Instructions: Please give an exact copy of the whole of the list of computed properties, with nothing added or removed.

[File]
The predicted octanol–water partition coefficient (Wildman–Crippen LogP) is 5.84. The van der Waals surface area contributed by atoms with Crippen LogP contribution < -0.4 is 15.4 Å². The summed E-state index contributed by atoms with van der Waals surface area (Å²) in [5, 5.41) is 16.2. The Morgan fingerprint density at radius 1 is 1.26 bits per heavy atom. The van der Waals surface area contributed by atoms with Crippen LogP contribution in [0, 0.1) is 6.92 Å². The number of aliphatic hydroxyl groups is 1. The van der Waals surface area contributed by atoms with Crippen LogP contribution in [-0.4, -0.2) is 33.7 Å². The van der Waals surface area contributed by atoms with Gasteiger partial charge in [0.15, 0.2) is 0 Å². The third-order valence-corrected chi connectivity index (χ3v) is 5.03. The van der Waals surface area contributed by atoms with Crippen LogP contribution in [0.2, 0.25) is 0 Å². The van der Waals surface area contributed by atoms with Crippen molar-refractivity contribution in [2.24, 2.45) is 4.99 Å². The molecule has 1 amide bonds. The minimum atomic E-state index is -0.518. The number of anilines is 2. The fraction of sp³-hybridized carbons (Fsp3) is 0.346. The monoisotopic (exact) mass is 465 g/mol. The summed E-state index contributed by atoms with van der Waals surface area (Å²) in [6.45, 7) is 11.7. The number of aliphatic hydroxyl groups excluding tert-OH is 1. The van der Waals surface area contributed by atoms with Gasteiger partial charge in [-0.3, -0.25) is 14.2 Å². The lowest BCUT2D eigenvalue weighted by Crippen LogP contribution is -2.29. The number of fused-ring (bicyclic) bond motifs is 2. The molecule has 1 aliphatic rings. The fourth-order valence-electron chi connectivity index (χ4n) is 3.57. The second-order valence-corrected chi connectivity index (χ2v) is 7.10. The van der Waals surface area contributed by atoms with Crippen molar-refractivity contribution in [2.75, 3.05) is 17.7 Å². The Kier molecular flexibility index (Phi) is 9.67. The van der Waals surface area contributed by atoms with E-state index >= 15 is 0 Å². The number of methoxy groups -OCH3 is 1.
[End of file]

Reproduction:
The predicted octanol–water partition coefficient (Wildman–Crippen LogP) is 5.84. The van der Waals surface area contributed by atoms with Crippen LogP contribution < -0.4 is 15.4 Å². The summed E-state index contributed by atoms with van der Waals surface area (Å²) in [5, 5.41) is 16.2. The Morgan fingerprint density at radius 1 is 1.26 bits per heavy atom. The van der Waals surface area contributed by atoms with Crippen LogP contribution in [0, 0.1) is 6.92 Å². The number of aliphatic hydroxyl groups is 1. The van der Waals surface area contributed by atoms with Crippen LogP contribution in [-0.4, -0.2) is 33.7 Å². The van der Waals surface area contributed by atoms with Gasteiger partial charge in [0.15, 0.2) is 0 Å². The third-order valence-corrected chi connectivity index (χ3v) is 5.03. The van der Waals surface area contributed by atoms with Crippen LogP contribution in [0.2, 0.25) is 0 Å². The van der Waals surface area contributed by atoms with Crippen molar-refractivity contribution in [2.24, 2.45) is 4.99 Å². The molecule has 1 amide bonds. The minimum atomic E-state index is -0.518. The number of anilines is 2. The fraction of sp³-hybridized carbons (Fsp3) is 0.346. The monoisotopic (exact) mass is 465 g/mol. The summed E-state index contributed by atoms with van der Waals surface area (Å²) in [6.45, 7) is 11.7. The number of aliphatic hydroxyl groups excluding tert-OH is 1. The van der Waals surface area contributed by atoms with Gasteiger partial charge in [-0.3, -0.25) is 14.2 Å². The lowest BCUT2D eigenvalue weighted by Crippen LogP contribution is -2.29. The number of fused-ring (bicyclic) bond motifs is 2. The molecule has 1 aliphatic rings. The fourth-order valence-electron chi connectivity index (χ4n) is 3.57. The second-order valence-corrected chi connectivity index (χ2v) is 7.10. The van der Waals surface area contributed by atoms with Crippen molar-refractivity contribution in [2.75, 3.05) is 17.7 Å². The Kier molecular flexibility index (Phi) is 9.67. The van der Waals surface area contributed by atoms with E-state index >= 15 is 0 Å². The number of methoxy groups -OCH3 is 1.